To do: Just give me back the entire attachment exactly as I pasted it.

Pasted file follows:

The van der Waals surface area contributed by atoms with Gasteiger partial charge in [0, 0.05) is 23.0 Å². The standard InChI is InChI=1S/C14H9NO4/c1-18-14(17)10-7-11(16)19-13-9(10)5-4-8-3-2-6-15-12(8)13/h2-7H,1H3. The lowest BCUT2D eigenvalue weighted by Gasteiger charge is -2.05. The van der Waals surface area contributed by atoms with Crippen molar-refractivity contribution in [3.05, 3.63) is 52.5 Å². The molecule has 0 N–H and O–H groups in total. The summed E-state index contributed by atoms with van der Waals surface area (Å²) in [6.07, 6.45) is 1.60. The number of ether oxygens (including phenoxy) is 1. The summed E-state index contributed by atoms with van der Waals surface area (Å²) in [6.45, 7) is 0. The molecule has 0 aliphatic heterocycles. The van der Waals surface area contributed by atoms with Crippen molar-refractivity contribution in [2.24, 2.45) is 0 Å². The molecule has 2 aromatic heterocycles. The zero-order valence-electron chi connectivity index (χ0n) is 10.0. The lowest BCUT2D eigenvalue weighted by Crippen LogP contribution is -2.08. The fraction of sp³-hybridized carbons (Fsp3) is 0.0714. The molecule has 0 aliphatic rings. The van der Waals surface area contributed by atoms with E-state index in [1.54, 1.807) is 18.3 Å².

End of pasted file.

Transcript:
The van der Waals surface area contributed by atoms with Gasteiger partial charge in [0, 0.05) is 23.0 Å². The standard InChI is InChI=1S/C14H9NO4/c1-18-14(17)10-7-11(16)19-13-9(10)5-4-8-3-2-6-15-12(8)13/h2-7H,1H3. The lowest BCUT2D eigenvalue weighted by Gasteiger charge is -2.05. The van der Waals surface area contributed by atoms with Crippen molar-refractivity contribution in [3.05, 3.63) is 52.5 Å². The molecule has 0 N–H and O–H groups in total. The summed E-state index contributed by atoms with van der Waals surface area (Å²) in [6.07, 6.45) is 1.60. The number of ether oxygens (including phenoxy) is 1. The summed E-state index contributed by atoms with van der Waals surface area (Å²) in [6.45, 7) is 0. The molecule has 0 aliphatic heterocycles. The van der Waals surface area contributed by atoms with Crippen molar-refractivity contribution in [2.24, 2.45) is 0 Å². The molecule has 2 aromatic heterocycles. The zero-order valence-electron chi connectivity index (χ0n) is 10.0. The lowest BCUT2D eigenvalue weighted by Crippen LogP contribution is -2.08. The fraction of sp³-hybridized carbons (Fsp3) is 0.0714. The molecule has 0 aliphatic rings. The van der Waals surface area contributed by atoms with E-state index in [1.54, 1.807) is 18.3 Å².